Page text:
Document Type

Journal Article

Faculty

Faculty of Business and Law

School

School of Management / Centre for Innovative Practice

RAS ID

14109

Comments

This article was originally published as: Bahn, S. T., Barratt-Pugh, L. G., & Yap, G. (2012). The employment of skilled migrants on temporary 457 visas in Australia: Emerging issues. Labour & Industry, 22(4), 379-398. Original article available here

Abstract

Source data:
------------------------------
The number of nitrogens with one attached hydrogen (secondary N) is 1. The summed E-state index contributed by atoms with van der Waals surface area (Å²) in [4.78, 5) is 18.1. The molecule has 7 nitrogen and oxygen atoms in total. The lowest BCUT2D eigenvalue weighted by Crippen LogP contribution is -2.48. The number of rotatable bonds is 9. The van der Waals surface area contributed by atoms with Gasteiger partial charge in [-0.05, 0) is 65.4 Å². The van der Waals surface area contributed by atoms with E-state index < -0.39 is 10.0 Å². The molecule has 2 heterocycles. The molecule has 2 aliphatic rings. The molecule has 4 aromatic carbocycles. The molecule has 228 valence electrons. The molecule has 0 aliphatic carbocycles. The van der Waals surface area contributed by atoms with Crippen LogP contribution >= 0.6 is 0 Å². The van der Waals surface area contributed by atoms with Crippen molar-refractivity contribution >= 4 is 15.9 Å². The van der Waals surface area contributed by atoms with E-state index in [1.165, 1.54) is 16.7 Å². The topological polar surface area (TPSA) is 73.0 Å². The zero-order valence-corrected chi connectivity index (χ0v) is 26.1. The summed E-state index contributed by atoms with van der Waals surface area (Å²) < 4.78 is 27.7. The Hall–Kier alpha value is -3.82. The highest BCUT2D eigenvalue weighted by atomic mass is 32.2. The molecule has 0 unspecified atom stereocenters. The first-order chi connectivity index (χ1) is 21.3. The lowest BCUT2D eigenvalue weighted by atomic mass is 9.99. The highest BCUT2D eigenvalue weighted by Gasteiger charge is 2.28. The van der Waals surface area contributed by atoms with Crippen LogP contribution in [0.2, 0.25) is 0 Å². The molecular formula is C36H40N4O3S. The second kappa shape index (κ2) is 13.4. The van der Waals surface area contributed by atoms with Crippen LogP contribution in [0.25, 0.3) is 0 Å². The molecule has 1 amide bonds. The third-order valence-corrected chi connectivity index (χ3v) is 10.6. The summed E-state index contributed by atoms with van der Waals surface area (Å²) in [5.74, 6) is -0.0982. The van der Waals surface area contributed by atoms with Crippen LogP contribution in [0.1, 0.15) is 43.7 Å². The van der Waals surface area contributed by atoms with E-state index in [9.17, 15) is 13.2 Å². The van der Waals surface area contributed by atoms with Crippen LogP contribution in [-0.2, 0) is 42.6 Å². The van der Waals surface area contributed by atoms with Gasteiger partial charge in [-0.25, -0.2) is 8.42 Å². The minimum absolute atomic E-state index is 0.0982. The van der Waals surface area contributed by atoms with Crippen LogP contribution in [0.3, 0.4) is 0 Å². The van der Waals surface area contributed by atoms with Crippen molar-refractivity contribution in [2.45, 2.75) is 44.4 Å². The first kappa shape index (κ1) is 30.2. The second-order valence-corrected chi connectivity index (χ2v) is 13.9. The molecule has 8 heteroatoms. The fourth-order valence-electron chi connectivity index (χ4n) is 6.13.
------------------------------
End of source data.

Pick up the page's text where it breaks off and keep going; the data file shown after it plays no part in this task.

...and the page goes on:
Australia is characterised as a migrant nation, and yet rhetoric rather than evidence-based research dominates current discussion about skilled migration. This paper reports on the scoping phase of a national industry-collaborative study that explores the issues associated with employing skilled migrants entering Australia on temporary 457 visas. It is well established that the Australian economy is currently almost unique amongst first world nations in entering an extended phase of growth fuelled by the developing nations' hunger for natural resources. How Australia should balance the current need for skilled migrants to sustain this growth, with the concerns for sustainable population growth, is the subject of vigorously contested public debate. This paper explores the current literature and details the key positions currently vocalised by the main stakeholders in the press and social media as a mechanism to argue for further research on the topic. The paper concludes with a summary of the current literature and stakeholder positions. This analysis indicates the complex ways that skilled migration impacts upon industry, communities and the migrant families themselves and provides a knowledge platform for our subsequent research study exploring the economic and social costs and benefits of skilled migrants on temporary 457 visas.

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